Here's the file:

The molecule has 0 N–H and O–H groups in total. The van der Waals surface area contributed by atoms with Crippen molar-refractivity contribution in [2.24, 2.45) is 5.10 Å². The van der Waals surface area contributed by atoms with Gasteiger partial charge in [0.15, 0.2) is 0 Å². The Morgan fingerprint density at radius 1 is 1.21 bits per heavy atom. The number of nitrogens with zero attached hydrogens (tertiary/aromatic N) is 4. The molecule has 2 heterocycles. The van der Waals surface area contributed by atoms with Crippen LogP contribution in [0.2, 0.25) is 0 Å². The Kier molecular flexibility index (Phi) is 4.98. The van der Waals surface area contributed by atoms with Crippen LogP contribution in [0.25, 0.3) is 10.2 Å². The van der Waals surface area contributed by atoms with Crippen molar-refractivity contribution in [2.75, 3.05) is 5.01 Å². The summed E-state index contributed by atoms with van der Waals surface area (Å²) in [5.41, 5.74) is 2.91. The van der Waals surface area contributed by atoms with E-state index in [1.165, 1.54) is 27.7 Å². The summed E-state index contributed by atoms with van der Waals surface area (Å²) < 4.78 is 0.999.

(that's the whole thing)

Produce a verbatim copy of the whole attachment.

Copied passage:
The molecule has 0 N–H and O–H groups in total. The van der Waals surface area contributed by atoms with Crippen molar-refractivity contribution in [2.24, 2.45) is 5.10 Å². The van der Waals surface area contributed by atoms with Gasteiger partial charge in [0.15, 0.2) is 0 Å². The Morgan fingerprint density at radius 1 is 1.21 bits per heavy atom. The number of nitrogens with zero attached hydrogens (tertiary/aromatic N) is 4. The molecule has 2 heterocycles. The van der Waals surface area contributed by atoms with Crippen LogP contribution in [0.2, 0.25) is 0 Å². The Kier molecular flexibility index (Phi) is 4.98. The van der Waals surface area contributed by atoms with Crippen LogP contribution in [0.25, 0.3) is 10.2 Å². The van der Waals surface area contributed by atoms with Crippen molar-refractivity contribution in [2.75, 3.05) is 5.01 Å². The summed E-state index contributed by atoms with van der Waals surface area (Å²) in [5.41, 5.74) is 2.91. The van der Waals surface area contributed by atoms with E-state index in [1.165, 1.54) is 27.7 Å². The summed E-state index contributed by atoms with van der Waals surface area (Å²) < 4.78 is 0.999.